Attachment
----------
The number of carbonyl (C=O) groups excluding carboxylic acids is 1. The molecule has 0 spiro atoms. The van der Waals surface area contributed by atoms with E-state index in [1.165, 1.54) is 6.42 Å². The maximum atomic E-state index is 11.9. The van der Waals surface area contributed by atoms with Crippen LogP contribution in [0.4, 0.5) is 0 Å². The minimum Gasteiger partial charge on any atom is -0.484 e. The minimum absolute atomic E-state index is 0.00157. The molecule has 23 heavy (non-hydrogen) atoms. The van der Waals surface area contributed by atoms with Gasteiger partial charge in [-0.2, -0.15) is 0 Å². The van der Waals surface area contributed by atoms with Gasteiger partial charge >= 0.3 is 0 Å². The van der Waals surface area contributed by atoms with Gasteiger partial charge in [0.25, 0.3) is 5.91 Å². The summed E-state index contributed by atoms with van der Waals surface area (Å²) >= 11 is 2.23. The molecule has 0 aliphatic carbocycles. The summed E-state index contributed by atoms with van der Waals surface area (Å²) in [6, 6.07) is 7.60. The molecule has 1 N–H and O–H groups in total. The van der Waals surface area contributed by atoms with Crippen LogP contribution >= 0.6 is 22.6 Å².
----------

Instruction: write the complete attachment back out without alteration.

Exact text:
The number of carbonyl (C=O) groups excluding carboxylic acids is 1. The molecule has 0 spiro atoms. The van der Waals surface area contributed by atoms with E-state index in [1.165, 1.54) is 6.42 Å². The maximum atomic E-state index is 11.9. The van der Waals surface area contributed by atoms with Crippen LogP contribution in [0.4, 0.5) is 0 Å². The minimum Gasteiger partial charge on any atom is -0.484 e. The minimum absolute atomic E-state index is 0.00157. The molecule has 23 heavy (non-hydrogen) atoms. The van der Waals surface area contributed by atoms with Gasteiger partial charge in [-0.2, -0.15) is 0 Å². The van der Waals surface area contributed by atoms with Gasteiger partial charge >= 0.3 is 0 Å². The van der Waals surface area contributed by atoms with Gasteiger partial charge in [0.25, 0.3) is 5.91 Å². The summed E-state index contributed by atoms with van der Waals surface area (Å²) >= 11 is 2.23. The molecule has 0 aliphatic carbocycles. The summed E-state index contributed by atoms with van der Waals surface area (Å²) in [6, 6.07) is 7.60. The molecule has 1 N–H and O–H groups in total. The van der Waals surface area contributed by atoms with Crippen LogP contribution >= 0.6 is 22.6 Å².